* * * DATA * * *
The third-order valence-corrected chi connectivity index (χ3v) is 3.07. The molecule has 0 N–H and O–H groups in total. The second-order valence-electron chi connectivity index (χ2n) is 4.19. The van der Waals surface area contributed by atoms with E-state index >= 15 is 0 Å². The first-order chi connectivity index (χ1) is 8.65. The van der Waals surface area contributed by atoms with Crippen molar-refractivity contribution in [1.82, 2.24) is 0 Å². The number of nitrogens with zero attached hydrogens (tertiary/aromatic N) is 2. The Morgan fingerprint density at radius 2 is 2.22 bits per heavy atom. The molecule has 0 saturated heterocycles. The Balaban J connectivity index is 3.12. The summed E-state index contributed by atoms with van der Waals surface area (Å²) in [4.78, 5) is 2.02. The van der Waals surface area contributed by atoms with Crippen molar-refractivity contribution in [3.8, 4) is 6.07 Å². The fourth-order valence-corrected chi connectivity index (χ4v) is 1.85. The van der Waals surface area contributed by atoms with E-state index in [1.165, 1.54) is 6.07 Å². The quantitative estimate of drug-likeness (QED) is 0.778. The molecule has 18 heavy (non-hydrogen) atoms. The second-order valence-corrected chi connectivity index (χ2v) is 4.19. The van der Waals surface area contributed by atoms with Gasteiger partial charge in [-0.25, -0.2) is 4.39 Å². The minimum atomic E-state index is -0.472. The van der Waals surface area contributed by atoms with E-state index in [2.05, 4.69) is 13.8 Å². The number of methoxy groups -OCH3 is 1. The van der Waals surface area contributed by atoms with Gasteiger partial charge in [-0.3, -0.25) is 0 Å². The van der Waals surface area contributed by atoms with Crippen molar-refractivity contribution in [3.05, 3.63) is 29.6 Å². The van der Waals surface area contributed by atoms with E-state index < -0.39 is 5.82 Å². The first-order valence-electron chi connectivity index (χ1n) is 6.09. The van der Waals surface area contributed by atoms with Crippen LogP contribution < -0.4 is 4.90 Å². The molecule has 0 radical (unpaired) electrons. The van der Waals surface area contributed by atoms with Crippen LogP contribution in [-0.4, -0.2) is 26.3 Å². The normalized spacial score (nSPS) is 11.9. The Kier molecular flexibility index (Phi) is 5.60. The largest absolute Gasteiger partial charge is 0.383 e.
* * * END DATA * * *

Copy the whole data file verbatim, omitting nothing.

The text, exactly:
The third-order valence-corrected chi connectivity index (χ3v) is 3.07. The molecule has 0 N–H and O–H groups in total. The second-order valence-electron chi connectivity index (χ2n) is 4.19. The van der Waals surface area contributed by atoms with E-state index >= 15 is 0 Å². The first-order chi connectivity index (χ1) is 8.65. The van der Waals surface area contributed by atoms with Crippen molar-refractivity contribution in [1.82, 2.24) is 0 Å². The number of nitrogens with zero attached hydrogens (tertiary/aromatic N) is 2. The Morgan fingerprint density at radius 2 is 2.22 bits per heavy atom. The molecule has 0 saturated heterocycles. The Balaban J connectivity index is 3.12. The summed E-state index contributed by atoms with van der Waals surface area (Å²) in [4.78, 5) is 2.02. The van der Waals surface area contributed by atoms with Crippen molar-refractivity contribution in [3.8, 4) is 6.07 Å². The fourth-order valence-corrected chi connectivity index (χ4v) is 1.85. The van der Waals surface area contributed by atoms with E-state index in [1.165, 1.54) is 6.07 Å². The quantitative estimate of drug-likeness (QED) is 0.778. The molecule has 18 heavy (non-hydrogen) atoms. The second-order valence-corrected chi connectivity index (χ2v) is 4.19. The van der Waals surface area contributed by atoms with Gasteiger partial charge in [-0.25, -0.2) is 4.39 Å². The minimum atomic E-state index is -0.472. The van der Waals surface area contributed by atoms with E-state index in [2.05, 4.69) is 13.8 Å². The number of methoxy groups -OCH3 is 1. The van der Waals surface area contributed by atoms with Gasteiger partial charge in [-0.3, -0.25) is 0 Å². The van der Waals surface area contributed by atoms with Crippen molar-refractivity contribution in [3.05, 3.63) is 29.6 Å². The van der Waals surface area contributed by atoms with E-state index < -0.39 is 5.82 Å². The first-order valence-electron chi connectivity index (χ1n) is 6.09. The van der Waals surface area contributed by atoms with Crippen LogP contribution < -0.4 is 4.90 Å². The molecule has 0 radical (unpaired) electrons. The van der Waals surface area contributed by atoms with Crippen LogP contribution in [-0.4, -0.2) is 26.3 Å². The normalized spacial score (nSPS) is 11.9. The Kier molecular flexibility index (Phi) is 5.60. The largest absolute Gasteiger partial charge is 0.383 e.